TAMING THE ZOO
by Julia Older
If there is a wild, let it be a little wild.
The leopard lies on the operating table,
her four legs spread-eagle, belly shaved.
A plastic tube snakes past the pearly gates
down her snoring larynx.
A video guides the laparoscope
to her smooth white ovary
with the precision of Jacques Cousteau
focused on a whale’s eye.
Routine GYN and insemin-
ation. They roll the sedate cat
to recovery. She staggers and lunges
against the bars like an incar-
Down. Dreaming of Bangladesh where,
sated on freshly killed bait,
she posed for Gray Panthers on elephants.
Dilated now, her pupils glaze over
the sal and bamboo, over her mate
wearing a transistor and ear tattoo.
Her newborn American cubs,
like their turncoat Pa in the Bronx,
will soon be eating hamburger.
The Dragons of Eden
by Sue Howell
Alien Iguanas Overrun Florida Island
_______________National Geographic News
They crawled ashore and multiplied, eating
the hibiscus and frightening the children.
Not little green aquarium pets like Max,
who was bathed in a porcelain tub by my neighbor,
but needle-backed beasts the color of mud.
They spit and whipped their spiky tails, clamping
dragon teeth on hands that fed them, leaving
noxious trails of feces on the borders
of hot tubs and blue swimming pools.
_______________________The citizens shot
the lizards with pellet guns,
or stuffed them in freezers until their sluggish
hearts stopped. Now hired trappers set out
poisoned maraschino cherries for the foreign
invaders, who ate the lovely fruit and died.
But as the ancient creatures disappeared,
_______________________we felt a lack,
saw the sun-baked emptiness of barren stone.
For a time they shook the world we thought
we owned, took us back to the earth’s half-seen
past, where the blood of dragons swam in their veins,
as it does, perhaps, in ours. Will their leaving
streak with red that last sunset, which waits
for the breaking of all blood ties? We watch
the signs from the restless ocean, the infinite sky.
by Mark Totterdell
You’ll need to learn to read their signature
to follow their slow progress through the sallow;
leaves with their tiny veins remaining, then
leaves with just midribs left, and then the shoots
with leaves completely stripped. You’ll need to gauge
how old the damage is; how well the scars
have healed, whether there’s new growth from the base.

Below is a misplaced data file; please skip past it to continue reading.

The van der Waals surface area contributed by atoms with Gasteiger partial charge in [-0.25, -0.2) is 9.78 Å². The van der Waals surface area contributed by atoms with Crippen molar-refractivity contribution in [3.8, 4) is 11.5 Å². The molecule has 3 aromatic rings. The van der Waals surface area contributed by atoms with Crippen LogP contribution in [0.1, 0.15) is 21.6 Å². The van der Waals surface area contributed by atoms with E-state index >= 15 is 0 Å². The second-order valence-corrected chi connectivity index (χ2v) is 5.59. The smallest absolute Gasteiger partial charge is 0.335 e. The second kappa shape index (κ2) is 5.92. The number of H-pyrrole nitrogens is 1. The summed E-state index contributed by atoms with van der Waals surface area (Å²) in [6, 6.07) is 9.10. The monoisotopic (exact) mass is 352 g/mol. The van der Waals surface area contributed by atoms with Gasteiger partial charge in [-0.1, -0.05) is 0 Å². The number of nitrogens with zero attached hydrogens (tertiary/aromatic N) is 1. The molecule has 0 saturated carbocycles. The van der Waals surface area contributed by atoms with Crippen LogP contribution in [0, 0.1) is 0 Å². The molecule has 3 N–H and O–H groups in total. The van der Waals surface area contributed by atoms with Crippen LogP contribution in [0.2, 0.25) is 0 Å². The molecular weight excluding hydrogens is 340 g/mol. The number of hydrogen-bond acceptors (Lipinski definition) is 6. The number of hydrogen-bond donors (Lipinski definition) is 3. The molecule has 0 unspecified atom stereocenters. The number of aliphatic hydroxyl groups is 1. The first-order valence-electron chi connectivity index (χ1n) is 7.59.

You’ll need to search the ground beneath for frass.
You’ll need to be wise to their long-evolved trick
of clinging to the undersides of sprigs,
making the daylight cancel out their shades,
flatten them to leaves. You’ll need to turn them
to see each one leap into three dimensions,
unmissable now, its warts and stripes and all,
its unreflecting eyes a brittle shield,
the startle of its little sky-blue tail.
by Morgan Downie
full forty miles
the fulmar flies
profligate of air
greedy for flight
at rest, sat in pairs
squawk and skraak
on the narrowest edge
there is no romance
like the romance
a life examined
Scientists discover a new species of frog
by Suzanne Garnish Segady
She poses cleanly on a plucked leaf
__________soft brown on brown
balled toes caressing the drying veins —
she is arrow-slender
eyes wide, sidelong to the camera
and because they so wanted her to belong
they searched the lexicon
and named her for something thought lost
and something familiar
How long has she been
in the kinship of trees, smooth
in the scuff of the bark, a skitter
of limbs, a peeking
from behind the outstretched leaf
a tiny truth, uncounted
and unnamed —
the unmarked spark
Julia Older was the nineteenth woman to thru-hike the Appalachian Trail. Recent books include an update of her NOBA “Classic” APPALACHIAN ODYSSEY, A BORIS VIAN BILINGUAL READER, and eleventh poetry title TALES OF THE FRANÇOIS VASE. Poets also infiltrate her researched Isles of Shoals Fiction Trilogy. One of Older’s poems was embroidered in Afghanistan, another displayed by the Smithsonian. She has work in SISTERS OF THE EARTH, NRDC, and New Hampshire POET SHOWCASE anthologies; The New Yorker, Poets & Writers, Stanford’s Uprooted and numerous other publications. Townies call her Puma Lady—from a cougar sighting-hearing! while in her studio overlooking Mount Monadnock (NH).
Sue Howell is a retired teacher of literature and writing who has lived up and down the Mississippi River and recently moved to North Carolina. She has a long-time interest in wildlife and the need for humans to understand our deep connection to the animal world. She has written about vultures (a poem published on the World Wildlife Federation website), sea turtles, snowy owls, and other forms of wildlife threatened by a warming planet. Many of her poems are set in the New Orleans area and in Florida, two especially fragile sites for wildlife. Her work has appeared in Passager, Southern Indiana Review, Minerva Rising, and various other journals. She was a finalist in the Tennessee Williams Literary Festival contest.
Mark Totterdell lives in Devon. His poems have appeared widely in magazines and have won competitions. His collection ‘This Patter of Traces’ was published by Oversteps Books in 2014. marktotterdell.moonfruit.com
Morgan Downie is a poet, short story writer and visual artist. His published work includes stone and sea, a collection of poems about island life mainly centred on the Western Isles, and distances, a Romanian- English photopoetry collection.
Suzanne Garnish Segady writes of the intersections of the wild and suburban. She has been published in A Poetic Inventory of Rocky Mountain National Park, Pilgrimage Magazine, and Poetry While You Wait. She lives in Colorado Springs, where the foothills bend to plains, watching, and trying to tune out the growing hum of traffic.